Discretization by definition from Wikipedia: In applied mathematics, discretization is the process of transferring continuous functions, models, variables, and equations into discrete counterparts. This process is usually carried out as a first step toward making them suitable for numerical evaluation and implementation on digital computers. Now we add “spatial” to the term. The first intuitive definition is the discretization of functions in the spatial domain. There are two elements in this description: functions and spatial domain. For functions, we often refer to integral or ODEs/PDEs in numerical simulations. If these functions involve with gradient information, then they depend on spatial domain, which is how gradient is calculated. For spatial domain, we often refer to mesh or grid. And mesh can generally be classified into structured and unstructured grid. In practice, we have spent great effects on both aspects of the spatial discretization: mesh and corresponding function solvers. In Earth science, lots of functions involve with gradient. For example, gas exchange depends on pressure gradient or concentration gradient. As a result, Our spatial discretization is always associated with mesh grid. Many studies have developed methods to solve equations using the finite difference method (FDM), the finite volume method (FVM) and the finite element method (FEM). However, many of them have not considered the effects of mesh grid on these solvers. For example, most models use array to represent spatial domain. In this case, water flow at any location can only flow to 4 directions. However, in reality, water can flow to any direction because Earth has no discretization. The problem is how can we represent a direction if it is 30 degree? We need a better way to represent the spatial domain decomposition. We can improve the resolution. We can also use unstructured grid such as TIN. Ideally, we need a mesh that matches with reality. In my opinion, adaptive hexagon grid mesh is closest.

## February

• Tips for ArcSWAT issue

I have to use ArcSWAT to prepare some SWAT model simulation inputs. And the experience wasn’t exactly good (maybe we need a different tool to do this the right way).

# 2018

## October

• The current state of ocean water storage

In the hydrological cycle, ocean water has the largest storage without doubt. However, our estimates of the ocean water storage have great uncertainty. I have done some preliminary research into this field and I’d like to share my understanding of the current state of these estimates. I also post a related question in the ReseachGate website (Link).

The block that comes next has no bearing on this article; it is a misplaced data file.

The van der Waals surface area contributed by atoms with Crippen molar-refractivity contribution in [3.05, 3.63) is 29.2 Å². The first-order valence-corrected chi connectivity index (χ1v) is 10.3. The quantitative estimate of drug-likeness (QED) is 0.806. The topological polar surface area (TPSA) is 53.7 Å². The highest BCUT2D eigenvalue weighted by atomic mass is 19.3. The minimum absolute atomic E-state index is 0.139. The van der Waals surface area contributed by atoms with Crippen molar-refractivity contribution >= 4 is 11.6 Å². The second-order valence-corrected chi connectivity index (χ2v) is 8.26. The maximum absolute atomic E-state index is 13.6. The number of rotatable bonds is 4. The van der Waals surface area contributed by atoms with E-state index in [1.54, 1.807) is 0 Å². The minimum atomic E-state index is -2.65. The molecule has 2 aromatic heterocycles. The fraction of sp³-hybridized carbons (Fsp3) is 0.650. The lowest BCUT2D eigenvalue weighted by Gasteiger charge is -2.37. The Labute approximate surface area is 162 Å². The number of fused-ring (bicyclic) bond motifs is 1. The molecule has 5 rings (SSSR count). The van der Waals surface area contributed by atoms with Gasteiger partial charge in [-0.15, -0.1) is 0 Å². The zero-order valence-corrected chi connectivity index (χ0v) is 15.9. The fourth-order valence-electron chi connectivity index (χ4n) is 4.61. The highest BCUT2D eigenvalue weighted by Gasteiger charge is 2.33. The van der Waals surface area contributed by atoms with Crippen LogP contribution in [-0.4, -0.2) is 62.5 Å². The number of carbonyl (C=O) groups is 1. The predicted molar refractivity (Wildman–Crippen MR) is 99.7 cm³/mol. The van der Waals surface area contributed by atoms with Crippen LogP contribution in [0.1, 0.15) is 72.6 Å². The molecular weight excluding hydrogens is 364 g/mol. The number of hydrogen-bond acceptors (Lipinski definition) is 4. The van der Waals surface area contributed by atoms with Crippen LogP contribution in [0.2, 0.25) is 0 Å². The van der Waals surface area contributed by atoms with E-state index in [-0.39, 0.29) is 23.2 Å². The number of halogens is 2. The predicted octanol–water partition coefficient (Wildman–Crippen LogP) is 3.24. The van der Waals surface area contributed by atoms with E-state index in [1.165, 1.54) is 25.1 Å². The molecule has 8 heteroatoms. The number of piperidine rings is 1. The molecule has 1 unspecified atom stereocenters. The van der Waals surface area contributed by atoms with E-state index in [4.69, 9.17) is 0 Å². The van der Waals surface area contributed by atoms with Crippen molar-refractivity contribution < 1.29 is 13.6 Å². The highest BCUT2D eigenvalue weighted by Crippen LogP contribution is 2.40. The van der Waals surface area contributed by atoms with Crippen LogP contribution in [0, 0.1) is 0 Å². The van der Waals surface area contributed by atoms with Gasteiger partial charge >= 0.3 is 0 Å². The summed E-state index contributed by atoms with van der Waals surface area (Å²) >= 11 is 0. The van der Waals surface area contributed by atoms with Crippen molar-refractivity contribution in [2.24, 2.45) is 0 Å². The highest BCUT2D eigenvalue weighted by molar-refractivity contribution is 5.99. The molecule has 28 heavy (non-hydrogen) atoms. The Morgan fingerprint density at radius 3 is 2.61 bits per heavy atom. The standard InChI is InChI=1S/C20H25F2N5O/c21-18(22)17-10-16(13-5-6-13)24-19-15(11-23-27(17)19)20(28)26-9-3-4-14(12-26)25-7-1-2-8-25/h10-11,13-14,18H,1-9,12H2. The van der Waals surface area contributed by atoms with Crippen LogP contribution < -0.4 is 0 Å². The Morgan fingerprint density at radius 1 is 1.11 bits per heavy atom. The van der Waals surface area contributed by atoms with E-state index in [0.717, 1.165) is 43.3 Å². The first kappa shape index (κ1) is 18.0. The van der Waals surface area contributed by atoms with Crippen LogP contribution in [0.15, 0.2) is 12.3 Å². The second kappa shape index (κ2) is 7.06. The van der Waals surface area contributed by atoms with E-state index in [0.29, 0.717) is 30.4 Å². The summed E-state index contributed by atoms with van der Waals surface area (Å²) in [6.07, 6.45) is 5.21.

I will start with a few publications and reports. The first one is the USGS website: https://water.usgs.gov/edu/earthwherewater.html, which states the ocean storage to be around 96.5% of the global storage. The numbers are from “World fresh water resources” by Peter H Gleick 1993.

## May

• Hole and Boundary

We sometimes do not understand well enough of what we are dealing with in our daily life. I was lucky enough to attend a seminar by Achille C. Varzi a few years ago, which inspired me on this topic: looking at hole and boundary from a different perspective.

## February

• Another thought on Earth System Model challenge

I recent had several discussions with several friends on various topics. Such as whether improving one component with an Earth System Model (ESM) necessarily improve the overall performance.

## January

• How to write a computational climate model with confidence

I have covered many aspects of climate model related topics so far and I have also discussed quite a few examples in model development. I think it is time to warp up a post to serve as a guidance for whose who may be interested in this field.

# 2017

## April

• High performance computing: data management

When you leave a position, such as graduation from university, you usually have to backup lots of data, which is usually considered as one critical step in data management.

• Ecosystem modeling: uncertainty quantification

I recently read a few news articles of skeptical attitudes towards climate change, and I decided to write something about it. I am not trying to promote climate change, but instead I want to point out there is great uncertainty in our current Earth system modeling.

• Ecosystem modeling: model evaluation of current implementation in ECO3D 1.0

As I am preparing my defense, the first version of ECOSYSTEM 1.0 in my thesis was finally completed. Looking forward to the next chapter of my life, I thought it is time to evaluate the ECOSYSTEM 1.0 to see what it is capable of and what still needs to be improved or expanded in the near future.

## January

• Scientific writing: high quality scalable vector graphics

I recently found a new way to prepare publication-ready high quality vector graphic using Google Drive. Here is the result:

• High Performance Computing: Download and prepare data in a batch mode

Over the time, I need to manipulate a lot of data on a Linux cluster. Some of these manipulations actually read/write data, whereas some are essentially file system operations, such as downloading the files. Here I present a list of similar operations suitable for HPC using pbs job approach whenever possible. I do not attempt to include all possible methods but only the ones that I find useful and easy to prepare in seconds. Download The most efficient way to download MODIS alike data using HPC. wget -r –no-parent -R “index.html” –retr-symlinks -A “.nc” ftp-url wget -r –no-parent -R “index.html” -A “MOD17A2.A2000.hdf” -A “MOD17A2.A2000.xml” http-url wget -r –no-parent -R “index.html” -A “MOD17.hdf” -A “MOD17.xml” http-url You can basically setup filter for file type, year and granule id. A live example: ///========================================================== #!/bin/bash
#PBS -l nodes=1:ppn=1
#PBS -l naccesspolicy=singleuser
#PBS -l walltime=40:00:00
#PBS -q standby
cd \$PBS_O_WORKDIR wget -r –no-parent -R “index.html” –retr-symlinks -A “.tar” ftp://somwhere ///==========================================================

# 2016

## October

• High Performance Computing: ParaFly

In my recent posts I shared some first hand experience of parallel computing using OpenMP. While OpenMP is supported by many programming languages, there are still a few does not. So here I am sharing another approach to create a parallel computing job.